You are currently browsing the daily archive for November 13, 2008.

-m.a

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My boy Shane went to New York city in 90 or 91 with the acapella choir and came back with a Geto Boys tape and my life has never been the same. As you can see from the pic, I tried to replace DJ Ready Red, but it was at the time the Geto Boys were going through their own trouble, so they didn’t keep me. I was such a huge fan, I saw the Geto Boys when they had their own spin-off group called (drum roll please) The Baby Geto Boys with a white midget (who for some reason ran around stage with an albino snake around his neck.) About five years ago I saw Scarface on tour with Eric Sermon at some run down spot in Cleveland, Ohio around Christmas time. It’s rowdy in the 330. 

Anyway, Scarface has always been one of the most criminally underrated storytellers in this thing we all love called hip-hop. Going through some of his greatest hits on YouTube has made me waste about half my day and you know what? I feel better for and you should too. 

A Minute to Pray and a Second to Die

The Marvin Gaye sample starts it off quite nicely and the second verse is as brutal of a story as I’ve ever heard. Reminds me a lot of Biggie’s “Somebody Gotta Die.”

Never Seen a Man Cry

Scarface proved that you could be a sensitive gangster here. I love that ehh eww ehhh sound all the way through. If anyone knows what that is called, please comment and let me know.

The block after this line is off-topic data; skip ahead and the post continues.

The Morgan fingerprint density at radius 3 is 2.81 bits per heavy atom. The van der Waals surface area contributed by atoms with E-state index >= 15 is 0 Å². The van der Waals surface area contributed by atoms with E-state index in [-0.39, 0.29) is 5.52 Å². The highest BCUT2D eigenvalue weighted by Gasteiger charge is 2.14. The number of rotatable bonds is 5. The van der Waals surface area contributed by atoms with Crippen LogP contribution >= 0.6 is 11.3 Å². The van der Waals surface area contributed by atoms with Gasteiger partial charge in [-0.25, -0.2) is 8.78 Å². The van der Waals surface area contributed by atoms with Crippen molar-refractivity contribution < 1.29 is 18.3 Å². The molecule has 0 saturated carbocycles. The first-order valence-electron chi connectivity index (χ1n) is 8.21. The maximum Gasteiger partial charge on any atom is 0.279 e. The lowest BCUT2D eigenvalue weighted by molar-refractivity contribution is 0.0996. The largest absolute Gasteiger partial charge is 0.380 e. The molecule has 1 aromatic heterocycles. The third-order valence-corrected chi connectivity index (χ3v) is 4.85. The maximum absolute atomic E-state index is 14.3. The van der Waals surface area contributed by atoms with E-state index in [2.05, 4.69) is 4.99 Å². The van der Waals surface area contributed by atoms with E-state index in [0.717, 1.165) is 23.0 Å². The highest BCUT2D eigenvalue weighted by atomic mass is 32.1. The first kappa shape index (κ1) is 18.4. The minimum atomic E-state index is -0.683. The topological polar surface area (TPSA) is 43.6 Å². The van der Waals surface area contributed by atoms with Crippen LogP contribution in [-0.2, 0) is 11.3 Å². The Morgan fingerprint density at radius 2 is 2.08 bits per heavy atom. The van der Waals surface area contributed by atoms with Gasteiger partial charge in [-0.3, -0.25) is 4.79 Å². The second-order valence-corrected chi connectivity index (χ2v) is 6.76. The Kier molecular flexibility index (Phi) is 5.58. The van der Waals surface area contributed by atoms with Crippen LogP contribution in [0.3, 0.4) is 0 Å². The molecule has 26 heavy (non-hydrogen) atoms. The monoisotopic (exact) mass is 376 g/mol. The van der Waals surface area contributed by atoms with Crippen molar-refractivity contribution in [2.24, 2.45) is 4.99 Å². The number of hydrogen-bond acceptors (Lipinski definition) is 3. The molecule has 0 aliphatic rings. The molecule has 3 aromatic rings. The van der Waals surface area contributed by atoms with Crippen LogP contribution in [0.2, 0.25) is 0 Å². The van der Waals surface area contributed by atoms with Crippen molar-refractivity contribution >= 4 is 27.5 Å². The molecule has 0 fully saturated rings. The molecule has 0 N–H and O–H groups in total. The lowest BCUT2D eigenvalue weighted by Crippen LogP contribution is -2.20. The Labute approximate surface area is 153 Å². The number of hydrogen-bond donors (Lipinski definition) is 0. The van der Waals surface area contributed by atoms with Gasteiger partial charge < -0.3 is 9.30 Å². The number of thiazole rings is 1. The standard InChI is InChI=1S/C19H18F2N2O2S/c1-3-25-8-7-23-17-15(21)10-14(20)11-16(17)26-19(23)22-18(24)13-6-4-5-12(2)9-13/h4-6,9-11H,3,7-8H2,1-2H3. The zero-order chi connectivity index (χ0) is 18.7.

Mary Jane

I only posted this because I love neon and this was right before this on his CD

Smile

The death of 2Pac was bigger to me than Kurt Cobain. I had that Rolling Stone cover on my wall for a good part of college and this song became a hit and 2Pac wasn’t even around to enjoy it. RIP. And the ending of this song is so good. And now, a moment of silence…

But don’t let me trick you into thinking that Scarface couldn’t make a party jam. Oh no

Let Me Roll

It’s official, I’m adding this into my sets for the rest of the year.

My Block

I’m making this wayyyy to long now, but if you like Scarface, other notable tracks: Street Life, Six Feet Under and Damn It Feels Good to be a Gangster

In May 1994, the world of hip-hop and late-night TV suffered an ‘L’ that they have yet to recover from.

Before Magic Johnson had his (thankfully) short run on late night TV and before Vibe had their straight-to-the-can blip of a talk show,  we had the Arsenio Hall show.   A show where (contrary to what many of my classmates growing up thought was just some corny talk show where the guy from ‘Coming to America’ came out and barked) I, and many other viewers were able to regularly tune in to see two of our favorite things on one show:  Good Ass Rap and Wrestlers.

And although, the host (and in-turn, the show), is well-known for stepping on the toes of my favorite group of all time (*see Subject heading), his contribution helped to propel and upgrade the careers of several underground legends into Hip Hop Icons.  So for those that don’t have a clue as to what I’m talkin about….

Some Good Ass Rap and Wrestlers.

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